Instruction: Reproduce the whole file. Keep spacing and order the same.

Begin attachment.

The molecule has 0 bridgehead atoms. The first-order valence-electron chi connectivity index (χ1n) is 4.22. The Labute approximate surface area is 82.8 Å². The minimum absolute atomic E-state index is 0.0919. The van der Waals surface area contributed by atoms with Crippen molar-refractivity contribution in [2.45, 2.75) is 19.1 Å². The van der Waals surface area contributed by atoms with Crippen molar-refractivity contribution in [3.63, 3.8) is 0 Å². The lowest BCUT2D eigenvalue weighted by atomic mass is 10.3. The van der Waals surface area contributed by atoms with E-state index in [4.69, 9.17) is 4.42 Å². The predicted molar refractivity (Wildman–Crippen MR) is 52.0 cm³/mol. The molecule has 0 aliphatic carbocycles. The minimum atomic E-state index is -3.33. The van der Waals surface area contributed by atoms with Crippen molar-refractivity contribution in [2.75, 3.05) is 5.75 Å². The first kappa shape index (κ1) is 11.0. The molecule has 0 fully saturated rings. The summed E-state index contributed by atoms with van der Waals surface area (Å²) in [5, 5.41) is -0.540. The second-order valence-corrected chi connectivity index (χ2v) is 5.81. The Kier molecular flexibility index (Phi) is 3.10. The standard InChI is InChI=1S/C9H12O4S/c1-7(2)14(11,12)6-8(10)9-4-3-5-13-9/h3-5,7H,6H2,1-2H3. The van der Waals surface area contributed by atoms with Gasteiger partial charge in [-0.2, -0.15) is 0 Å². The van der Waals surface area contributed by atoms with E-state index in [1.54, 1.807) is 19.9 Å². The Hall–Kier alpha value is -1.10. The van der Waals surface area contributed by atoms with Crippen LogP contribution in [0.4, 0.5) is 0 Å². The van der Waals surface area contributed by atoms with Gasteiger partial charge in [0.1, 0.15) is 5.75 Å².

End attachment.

The molecule has 0 bridgehead atoms. The first-order valence-electron chi connectivity index (χ1n) is 4.22. The Labute approximate surface area is 82.8 Å². The minimum absolute atomic E-state index is 0.0919. The van der Waals surface area contributed by atoms with Crippen molar-refractivity contribution in [2.45, 2.75) is 19.1 Å². The van der Waals surface area contributed by atoms with Crippen molar-refractivity contribution in [3.63, 3.8) is 0 Å². The lowest BCUT2D eigenvalue weighted by atomic mass is 10.3. The van der Waals surface area contributed by atoms with E-state index in [4.69, 9.17) is 4.42 Å². The predicted molar refractivity (Wildman–Crippen MR) is 52.0 cm³/mol. The molecule has 0 aliphatic carbocycles. The minimum atomic E-state index is -3.33. The van der Waals surface area contributed by atoms with Crippen molar-refractivity contribution in [2.75, 3.05) is 5.75 Å². The first kappa shape index (κ1) is 11.0. The molecule has 0 fully saturated rings. The summed E-state index contributed by atoms with van der Waals surface area (Å²) in [5, 5.41) is -0.540. The second-order valence-corrected chi connectivity index (χ2v) is 5.81. The Kier molecular flexibility index (Phi) is 3.10. The standard InChI is InChI=1S/C9H12O4S/c1-7(2)14(11,12)6-8(10)9-4-3-5-13-9/h3-5,7H,6H2,1-2H3. The van der Waals surface area contributed by atoms with Gasteiger partial charge in [-0.2, -0.15) is 0 Å². The van der Waals surface area contributed by atoms with E-state index in [1.54, 1.807) is 19.9 Å². The Hall–Kier alpha value is -1.10. The van der Waals surface area contributed by atoms with Crippen LogP contribution in [0.4, 0.5) is 0 Å². The van der Waals surface area contributed by atoms with Gasteiger partial charge in [0.1, 0.15) is 5.75 Å².